QUEZON CITY, Philippines, September 5, 2020 — Environmental organization Greenpeace Philippines expressed dismay over Nestlé Philippines’ claim that it has achieved “plastic neutrality” amid lack of concrete plans to cut the production of single-use packaging, and the absence of hard data in the country about their historical plastic production. Instead of adhering to its promise to reduce plastic production globally [1], Nestlé Philippines’ latest move to achieve supposed neutrality involves sending their plastic waste for incineration in cement kilns, which poses health threats to communities[2].

Activists March at Nestle HQ in the Philippines. © Basilio H. Sepe / Greenpeace
The #Breakfreefromplastic movement delivered a demand letter and “invoice from the Filipino people” outlining the costs of Nestlé’s single-use plastic packaging to human health impacts, environmental pollution, death of wildlife, damage to livelihoods and businesses, greenhouse gas emissions, and waste management challenges. File photo from 2019.

Greenpeace reiterated its call for Nestlé to lay clear targets and timelines on how they plan to reduce its production of throwaway packaging, instead of investing in harmful end-of-pipe practices that only double the negative impacts on people’s health and the environment. 

“There’s no such thing as ‘plastic neutrality,’” said Greenpeace Campaigner Marian Ledesma. “Collecting as much plastic you produce in order to burn it and convert it to cancer-causing and air-polluting chemicals and toxins echoes the same ugly strategy Nestlé has used to make people and communities shoulder the costs of the clean up of plastic waste, and the impact of the plastic pollution they created.”

Nestlé, which consistently ranks among the top plastic polluters in brand audits conducted globally[3], claims to care about the plastic pollution, but continues to miss the mark in terms of cutting their contribution. Last month, Nestle said it will switch to paper straws for its ready-to-drink products, which only swaps plastics with equally disposable substitutes.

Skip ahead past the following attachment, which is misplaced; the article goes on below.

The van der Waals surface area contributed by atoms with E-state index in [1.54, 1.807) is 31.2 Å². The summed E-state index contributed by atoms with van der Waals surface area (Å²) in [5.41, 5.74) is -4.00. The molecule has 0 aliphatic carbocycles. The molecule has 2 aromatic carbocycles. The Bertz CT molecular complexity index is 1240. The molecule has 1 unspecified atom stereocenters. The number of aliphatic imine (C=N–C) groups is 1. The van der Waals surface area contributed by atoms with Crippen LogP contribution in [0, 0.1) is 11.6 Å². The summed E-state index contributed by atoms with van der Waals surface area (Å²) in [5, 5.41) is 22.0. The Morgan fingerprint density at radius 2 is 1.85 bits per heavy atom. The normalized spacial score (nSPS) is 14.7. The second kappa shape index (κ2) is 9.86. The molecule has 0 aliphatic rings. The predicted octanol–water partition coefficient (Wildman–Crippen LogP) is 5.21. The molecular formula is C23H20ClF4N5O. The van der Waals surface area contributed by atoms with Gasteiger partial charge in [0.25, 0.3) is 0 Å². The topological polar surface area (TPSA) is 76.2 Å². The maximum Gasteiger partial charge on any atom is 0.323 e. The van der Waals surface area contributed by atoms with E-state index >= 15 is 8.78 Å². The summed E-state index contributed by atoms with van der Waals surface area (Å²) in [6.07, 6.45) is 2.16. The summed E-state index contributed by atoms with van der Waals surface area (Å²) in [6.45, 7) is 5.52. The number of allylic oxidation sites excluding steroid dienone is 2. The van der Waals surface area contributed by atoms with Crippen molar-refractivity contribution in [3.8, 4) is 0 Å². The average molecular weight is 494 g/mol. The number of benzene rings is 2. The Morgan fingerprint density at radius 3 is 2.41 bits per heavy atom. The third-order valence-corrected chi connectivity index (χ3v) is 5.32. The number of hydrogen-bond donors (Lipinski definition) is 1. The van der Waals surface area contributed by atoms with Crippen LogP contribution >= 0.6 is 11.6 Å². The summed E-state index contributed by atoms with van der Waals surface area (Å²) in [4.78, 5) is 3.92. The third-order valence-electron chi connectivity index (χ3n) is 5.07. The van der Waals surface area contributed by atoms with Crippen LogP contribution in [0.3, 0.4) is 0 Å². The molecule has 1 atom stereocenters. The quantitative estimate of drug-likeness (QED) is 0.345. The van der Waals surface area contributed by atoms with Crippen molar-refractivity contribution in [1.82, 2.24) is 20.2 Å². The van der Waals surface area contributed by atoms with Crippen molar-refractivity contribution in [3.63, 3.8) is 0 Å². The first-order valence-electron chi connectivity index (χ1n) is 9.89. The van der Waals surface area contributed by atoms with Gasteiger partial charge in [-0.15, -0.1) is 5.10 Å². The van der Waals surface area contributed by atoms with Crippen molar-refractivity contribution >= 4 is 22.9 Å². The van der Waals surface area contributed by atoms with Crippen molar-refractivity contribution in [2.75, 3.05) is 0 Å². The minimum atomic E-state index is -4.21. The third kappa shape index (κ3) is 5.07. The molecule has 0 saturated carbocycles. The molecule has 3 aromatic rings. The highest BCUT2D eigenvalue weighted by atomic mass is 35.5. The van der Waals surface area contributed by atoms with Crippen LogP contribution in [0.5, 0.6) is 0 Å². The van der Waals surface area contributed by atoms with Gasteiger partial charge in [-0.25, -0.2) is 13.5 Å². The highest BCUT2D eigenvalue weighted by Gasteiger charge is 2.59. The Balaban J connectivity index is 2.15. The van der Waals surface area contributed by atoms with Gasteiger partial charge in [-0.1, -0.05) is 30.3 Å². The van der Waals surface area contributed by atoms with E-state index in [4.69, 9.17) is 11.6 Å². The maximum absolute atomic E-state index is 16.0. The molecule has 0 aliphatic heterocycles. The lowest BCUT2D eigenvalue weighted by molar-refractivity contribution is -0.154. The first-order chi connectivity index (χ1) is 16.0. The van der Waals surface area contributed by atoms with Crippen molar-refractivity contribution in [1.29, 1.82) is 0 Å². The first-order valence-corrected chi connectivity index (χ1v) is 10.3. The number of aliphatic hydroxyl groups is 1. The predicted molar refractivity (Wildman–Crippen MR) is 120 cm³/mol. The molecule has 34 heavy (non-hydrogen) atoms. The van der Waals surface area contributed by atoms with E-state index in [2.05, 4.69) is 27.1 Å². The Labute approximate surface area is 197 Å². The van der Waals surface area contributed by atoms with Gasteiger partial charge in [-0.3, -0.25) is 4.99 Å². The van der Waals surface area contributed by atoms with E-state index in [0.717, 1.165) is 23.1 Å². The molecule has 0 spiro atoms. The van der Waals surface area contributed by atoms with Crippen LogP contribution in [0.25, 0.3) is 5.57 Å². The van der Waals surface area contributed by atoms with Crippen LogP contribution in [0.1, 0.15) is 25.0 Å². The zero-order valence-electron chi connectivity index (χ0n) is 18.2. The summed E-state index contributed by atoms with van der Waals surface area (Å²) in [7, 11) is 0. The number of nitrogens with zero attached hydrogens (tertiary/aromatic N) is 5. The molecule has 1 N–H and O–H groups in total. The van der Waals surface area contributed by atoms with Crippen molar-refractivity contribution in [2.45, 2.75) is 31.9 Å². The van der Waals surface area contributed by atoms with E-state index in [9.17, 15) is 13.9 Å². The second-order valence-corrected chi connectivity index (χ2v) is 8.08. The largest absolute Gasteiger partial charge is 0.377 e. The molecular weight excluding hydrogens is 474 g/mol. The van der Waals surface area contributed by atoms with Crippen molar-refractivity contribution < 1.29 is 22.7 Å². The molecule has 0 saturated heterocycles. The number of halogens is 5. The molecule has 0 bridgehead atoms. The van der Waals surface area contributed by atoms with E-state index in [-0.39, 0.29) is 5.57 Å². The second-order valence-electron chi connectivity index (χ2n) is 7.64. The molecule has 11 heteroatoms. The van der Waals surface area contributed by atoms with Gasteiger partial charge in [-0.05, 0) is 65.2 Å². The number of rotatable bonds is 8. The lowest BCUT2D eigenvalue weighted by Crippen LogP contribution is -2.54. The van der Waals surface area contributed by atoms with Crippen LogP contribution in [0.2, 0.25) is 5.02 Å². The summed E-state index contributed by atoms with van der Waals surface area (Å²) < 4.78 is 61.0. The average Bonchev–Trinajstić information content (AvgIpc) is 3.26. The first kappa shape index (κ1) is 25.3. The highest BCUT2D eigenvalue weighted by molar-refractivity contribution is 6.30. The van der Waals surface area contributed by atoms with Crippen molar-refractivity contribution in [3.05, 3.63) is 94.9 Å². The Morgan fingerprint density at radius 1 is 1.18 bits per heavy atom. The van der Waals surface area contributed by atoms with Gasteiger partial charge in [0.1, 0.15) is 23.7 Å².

Greenpeace demands Nestlé to release a comprehensive plan to reduce its reliance on single-use plastics, which shall include transparency about their plastic production and ambitious and time-bound reuse and refill targets. A planned reduction of plastics by phasing out sachets and disposables would omit the need for Nestlé to rely on climate change driving industries for both its production and waste management.

“It is time for the company to stop greenwashing and pretending it can ‘manage’ the billions of single-use plastics it sells every day,” Ledesma said, noting that the country’s top brands, like Nestle, must adapt their systems to attain a waste-free better normal for Filipinos. 

Notes to editors: 

[1] Nestle commits to make 100% of their packaging is recyclable or reusable by 2025. Recycling, however, is a false solution because it fails to move us away from single-use packaging.

[2] For every ton of plastic burned, the net carbon dioxide emissions is  2.9 metric tons and potentially releases toxins putting surrounding communities in harm’s way. Among those toxins are dioxins and furans, known carcinogenic substances which also have associated health effects, such as developmental issues and impairment of the immune and endocrine systems. Read more: 

[3] Nestle is among the companies identified as top plastic polluters for consecutive years: https://www.breakfreefromplastic.org/2019/10/23/brand-audit-report-2019-press-release/

[4] A study published in 2016 analyzes the impacts of burning plastics to the human health. Another reference: https://www.ciel.org/project-update/plastic-and-human-health-a-lifecycle-approach-to-plastic-pollution 

Media contact: 

Angeli Cantillana
Communications Campaigner, Greenpeace Southeast Asia – Philippines
[email protected] | +63 998 595 9733